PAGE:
When You Feel Forgotten at Christmas

One Christmas, when I was on the precipice of my pre-teen years, that delicate age of not quite having shed your awkward adolescence but not yet blossomed into maturity, my family forgot about me.

It was not, unfortunately, in a spectacular, theatrical display of cross-country travel and thwarting would-be robbers with Christmas decor, Home Alone style.

It was the year that I was feigning a detached indifference; a casual shrug of the shoulder if someone asked how school was going, a practiced pout and perfected eye-roll at my much younger and so therefore clearly less sophisticated cousins, despite my secret desire to join in their games.

Our family tradition involved us sitting in a wide circle around the perimeter of my grandparents living room, each with a neatly stacked pile of presents bearing our names on brightly colored gift tags.

The gift I looked forward to the most on Christmas Day was the one from my grandparents. My grandmother had a knack for knowing just what would suit me, especially at a tender time where I felt unsure and unmoored, only just discovering who I was myself.

That year, none of the tags on the gifts in front of me bore her handwriting. I casually searched through the stack once, twice, three times on the pretense of carefully rearranging the crisply wrapped boxes. I glanced surreptitiously at my cousin’s gifts, trying to suss out if perhaps one meant for me had inadvertently gotten mixed in with their loot.

As the piles of presents dwindled and each of my cousins gleefully brandished their beloved grandparent gift, I excused myself to the bathroom on four separate occasions so that no one would see me cry.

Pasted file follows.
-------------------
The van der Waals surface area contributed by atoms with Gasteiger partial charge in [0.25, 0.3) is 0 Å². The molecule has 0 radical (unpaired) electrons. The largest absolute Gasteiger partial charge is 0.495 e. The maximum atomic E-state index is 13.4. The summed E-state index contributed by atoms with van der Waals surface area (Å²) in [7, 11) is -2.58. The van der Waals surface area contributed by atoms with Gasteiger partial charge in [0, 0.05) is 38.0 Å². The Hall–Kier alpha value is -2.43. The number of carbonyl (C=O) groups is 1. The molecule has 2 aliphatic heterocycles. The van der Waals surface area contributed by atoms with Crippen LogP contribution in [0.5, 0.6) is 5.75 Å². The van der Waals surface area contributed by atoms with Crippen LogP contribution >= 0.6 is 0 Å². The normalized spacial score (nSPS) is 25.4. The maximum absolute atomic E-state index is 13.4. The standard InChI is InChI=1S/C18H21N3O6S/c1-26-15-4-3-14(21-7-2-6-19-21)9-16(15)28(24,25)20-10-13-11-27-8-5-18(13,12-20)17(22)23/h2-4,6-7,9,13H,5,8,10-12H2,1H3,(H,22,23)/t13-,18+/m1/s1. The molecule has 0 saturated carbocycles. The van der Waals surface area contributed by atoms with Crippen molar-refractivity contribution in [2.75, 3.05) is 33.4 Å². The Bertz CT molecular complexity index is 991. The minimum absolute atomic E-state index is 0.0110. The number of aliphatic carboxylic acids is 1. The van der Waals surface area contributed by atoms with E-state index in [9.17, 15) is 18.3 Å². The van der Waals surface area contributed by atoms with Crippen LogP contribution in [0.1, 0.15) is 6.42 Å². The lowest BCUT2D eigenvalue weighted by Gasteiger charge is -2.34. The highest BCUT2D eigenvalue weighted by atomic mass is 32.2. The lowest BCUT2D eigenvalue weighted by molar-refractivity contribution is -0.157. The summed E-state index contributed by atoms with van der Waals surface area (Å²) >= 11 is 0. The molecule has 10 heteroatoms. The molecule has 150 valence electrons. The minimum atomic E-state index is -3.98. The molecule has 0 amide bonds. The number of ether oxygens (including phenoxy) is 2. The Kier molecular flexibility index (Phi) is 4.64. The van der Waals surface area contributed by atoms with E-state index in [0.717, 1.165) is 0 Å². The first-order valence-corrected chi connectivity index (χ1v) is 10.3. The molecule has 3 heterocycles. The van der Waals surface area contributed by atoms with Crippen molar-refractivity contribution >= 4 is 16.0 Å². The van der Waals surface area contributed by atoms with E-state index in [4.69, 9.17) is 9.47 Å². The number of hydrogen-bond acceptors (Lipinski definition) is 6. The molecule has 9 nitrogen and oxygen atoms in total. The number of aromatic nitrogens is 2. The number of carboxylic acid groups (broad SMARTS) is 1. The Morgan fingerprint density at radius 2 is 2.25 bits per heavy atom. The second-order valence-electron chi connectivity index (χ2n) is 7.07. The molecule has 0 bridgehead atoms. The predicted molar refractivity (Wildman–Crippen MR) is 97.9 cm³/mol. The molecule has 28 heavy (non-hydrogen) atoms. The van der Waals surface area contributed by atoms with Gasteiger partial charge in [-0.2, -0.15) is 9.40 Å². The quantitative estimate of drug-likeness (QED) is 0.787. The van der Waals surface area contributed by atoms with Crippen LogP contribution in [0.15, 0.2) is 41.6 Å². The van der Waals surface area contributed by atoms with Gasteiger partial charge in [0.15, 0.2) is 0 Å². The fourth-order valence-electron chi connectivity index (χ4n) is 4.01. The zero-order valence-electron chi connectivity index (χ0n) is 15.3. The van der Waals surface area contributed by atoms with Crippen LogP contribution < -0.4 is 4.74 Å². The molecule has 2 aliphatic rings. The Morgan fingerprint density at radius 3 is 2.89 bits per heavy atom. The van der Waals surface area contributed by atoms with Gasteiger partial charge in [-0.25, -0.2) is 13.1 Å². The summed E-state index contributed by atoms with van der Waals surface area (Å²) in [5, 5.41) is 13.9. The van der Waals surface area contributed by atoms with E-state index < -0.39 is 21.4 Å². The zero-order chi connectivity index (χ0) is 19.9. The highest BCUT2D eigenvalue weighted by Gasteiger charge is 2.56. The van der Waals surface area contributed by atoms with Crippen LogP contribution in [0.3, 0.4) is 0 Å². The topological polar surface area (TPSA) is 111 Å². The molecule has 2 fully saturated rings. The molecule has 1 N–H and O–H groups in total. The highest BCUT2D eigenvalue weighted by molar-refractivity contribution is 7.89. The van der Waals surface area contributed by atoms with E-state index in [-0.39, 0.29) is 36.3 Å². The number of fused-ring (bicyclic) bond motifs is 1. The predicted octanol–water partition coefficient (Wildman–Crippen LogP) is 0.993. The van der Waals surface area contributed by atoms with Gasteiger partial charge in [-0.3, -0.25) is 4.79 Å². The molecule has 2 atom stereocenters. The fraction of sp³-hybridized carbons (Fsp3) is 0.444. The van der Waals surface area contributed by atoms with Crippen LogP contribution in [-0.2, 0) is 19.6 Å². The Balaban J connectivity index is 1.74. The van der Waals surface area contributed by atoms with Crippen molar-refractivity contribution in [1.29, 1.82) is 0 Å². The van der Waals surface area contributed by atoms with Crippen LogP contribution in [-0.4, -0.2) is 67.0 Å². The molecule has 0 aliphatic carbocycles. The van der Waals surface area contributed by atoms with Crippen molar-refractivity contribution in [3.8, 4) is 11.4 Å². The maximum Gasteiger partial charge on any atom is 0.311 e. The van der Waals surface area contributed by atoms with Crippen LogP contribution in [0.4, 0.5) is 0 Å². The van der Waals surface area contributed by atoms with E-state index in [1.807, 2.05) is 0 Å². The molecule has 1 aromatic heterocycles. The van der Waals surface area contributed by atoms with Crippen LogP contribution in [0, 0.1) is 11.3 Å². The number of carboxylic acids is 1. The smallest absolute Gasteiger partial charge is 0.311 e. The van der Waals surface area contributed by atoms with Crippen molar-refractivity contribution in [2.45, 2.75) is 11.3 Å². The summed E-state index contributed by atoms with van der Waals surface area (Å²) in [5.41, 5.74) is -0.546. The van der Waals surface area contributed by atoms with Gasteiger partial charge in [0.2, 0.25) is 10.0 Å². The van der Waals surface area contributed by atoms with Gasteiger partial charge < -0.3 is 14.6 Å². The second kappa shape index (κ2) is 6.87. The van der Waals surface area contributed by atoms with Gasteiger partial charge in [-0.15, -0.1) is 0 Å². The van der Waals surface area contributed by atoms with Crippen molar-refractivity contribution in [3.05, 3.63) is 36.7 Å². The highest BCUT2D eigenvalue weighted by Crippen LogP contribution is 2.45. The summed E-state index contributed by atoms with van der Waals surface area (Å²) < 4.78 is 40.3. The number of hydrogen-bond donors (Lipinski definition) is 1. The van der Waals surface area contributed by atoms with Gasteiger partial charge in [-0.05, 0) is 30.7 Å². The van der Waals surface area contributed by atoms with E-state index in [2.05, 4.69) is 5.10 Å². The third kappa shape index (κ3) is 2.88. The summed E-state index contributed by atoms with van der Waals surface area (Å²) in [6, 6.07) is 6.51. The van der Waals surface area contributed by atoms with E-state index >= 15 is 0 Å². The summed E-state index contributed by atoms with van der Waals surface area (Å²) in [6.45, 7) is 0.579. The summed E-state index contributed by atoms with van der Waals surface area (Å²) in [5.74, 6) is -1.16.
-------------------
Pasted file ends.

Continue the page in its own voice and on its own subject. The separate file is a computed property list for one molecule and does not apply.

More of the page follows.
This has not changed, I still do not like anyone to witness my vulnerability streaking a salty path down my face.

When nothing was left but torn bits of wrapping paper and carelessly discarded bows that echoed the state of my emotions, my grandmother declared that there was one more present, too big to be wrapped.

I knew that it was my redemption, that I had not gone unremembered. And then it was walked out and placed directly to my left, in front of my little sister.

I bit my lip until it bled to keep my eyes from spilling out my sadness.

There is no better ending to this story. There was no secret, hidden present for me that day. In the hustle and bustle of the holidays and huge families, I had simply been forgotten.

I cried myself to sleep on the edge of the egg-crate foam palate I shared with my cousins, rolled out on the living room floor in front of the tinsel draped tree.

It confirmed to my delicate heart what the halls of junior high had begun to whisper: that I was forgettable; unseen and insignificant.

I waited one whole week before I worked up the fortitude to confide in my mother, who promptly assured me that my gift was just delayed by some mailman somewhere. She delivered a sparkling silver necklace fairly soon thereafter, although I always suspected it was a hasty order on the heels of my admission.